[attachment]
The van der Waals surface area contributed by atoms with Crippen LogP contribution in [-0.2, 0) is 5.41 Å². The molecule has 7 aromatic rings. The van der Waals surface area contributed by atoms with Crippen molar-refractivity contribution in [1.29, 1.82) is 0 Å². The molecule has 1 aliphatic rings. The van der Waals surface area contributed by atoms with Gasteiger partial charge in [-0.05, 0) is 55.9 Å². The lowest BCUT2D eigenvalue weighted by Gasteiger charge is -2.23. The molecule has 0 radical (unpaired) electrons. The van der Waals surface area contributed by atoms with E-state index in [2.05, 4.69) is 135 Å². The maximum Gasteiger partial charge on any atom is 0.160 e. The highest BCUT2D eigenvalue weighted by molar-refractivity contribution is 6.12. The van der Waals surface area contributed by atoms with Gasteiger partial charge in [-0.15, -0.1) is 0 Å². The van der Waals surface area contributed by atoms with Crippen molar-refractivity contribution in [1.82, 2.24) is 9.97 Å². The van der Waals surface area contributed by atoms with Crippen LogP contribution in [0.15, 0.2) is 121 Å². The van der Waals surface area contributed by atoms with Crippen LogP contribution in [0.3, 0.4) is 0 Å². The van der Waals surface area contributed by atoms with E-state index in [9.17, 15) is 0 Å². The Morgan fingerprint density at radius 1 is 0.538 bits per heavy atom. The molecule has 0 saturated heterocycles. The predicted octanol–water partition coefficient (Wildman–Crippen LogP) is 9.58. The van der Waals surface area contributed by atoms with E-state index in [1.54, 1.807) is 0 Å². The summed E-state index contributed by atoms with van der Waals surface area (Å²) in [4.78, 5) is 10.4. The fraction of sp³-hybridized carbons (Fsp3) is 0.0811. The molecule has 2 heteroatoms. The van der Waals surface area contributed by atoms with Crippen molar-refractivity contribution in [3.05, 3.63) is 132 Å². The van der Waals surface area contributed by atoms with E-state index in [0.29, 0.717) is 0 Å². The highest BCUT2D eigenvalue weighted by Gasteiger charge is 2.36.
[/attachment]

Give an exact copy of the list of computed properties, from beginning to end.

The van der Waals surface area contributed by atoms with Crippen LogP contribution in [-0.2, 0) is 5.41 Å². The molecule has 7 aromatic rings. The van der Waals surface area contributed by atoms with Crippen molar-refractivity contribution in [1.29, 1.82) is 0 Å². The molecule has 1 aliphatic rings. The van der Waals surface area contributed by atoms with Gasteiger partial charge in [-0.05, 0) is 55.9 Å². The lowest BCUT2D eigenvalue weighted by Gasteiger charge is -2.23. The molecule has 0 radical (unpaired) electrons. The van der Waals surface area contributed by atoms with E-state index in [2.05, 4.69) is 135 Å². The maximum Gasteiger partial charge on any atom is 0.160 e. The highest BCUT2D eigenvalue weighted by molar-refractivity contribution is 6.12. The van der Waals surface area contributed by atoms with Gasteiger partial charge in [-0.15, -0.1) is 0 Å². The van der Waals surface area contributed by atoms with Crippen molar-refractivity contribution in [1.82, 2.24) is 9.97 Å². The van der Waals surface area contributed by atoms with Crippen LogP contribution in [0.15, 0.2) is 121 Å². The van der Waals surface area contributed by atoms with Crippen LogP contribution in [0.3, 0.4) is 0 Å². The van der Waals surface area contributed by atoms with E-state index in [9.17, 15) is 0 Å². The Morgan fingerprint density at radius 1 is 0.538 bits per heavy atom. The molecule has 0 saturated heterocycles. The predicted octanol–water partition coefficient (Wildman–Crippen LogP) is 9.58. The van der Waals surface area contributed by atoms with E-state index in [1.54, 1.807) is 0 Å². The summed E-state index contributed by atoms with van der Waals surface area (Å²) in [4.78, 5) is 10.4. The fraction of sp³-hybridized carbons (Fsp3) is 0.0811. The molecule has 2 heteroatoms. The van der Waals surface area contributed by atoms with Crippen molar-refractivity contribution in [3.05, 3.63) is 132 Å². The van der Waals surface area contributed by atoms with E-state index in [0.29, 0.717) is 0 Å². The highest BCUT2D eigenvalue weighted by Gasteiger charge is 2.36.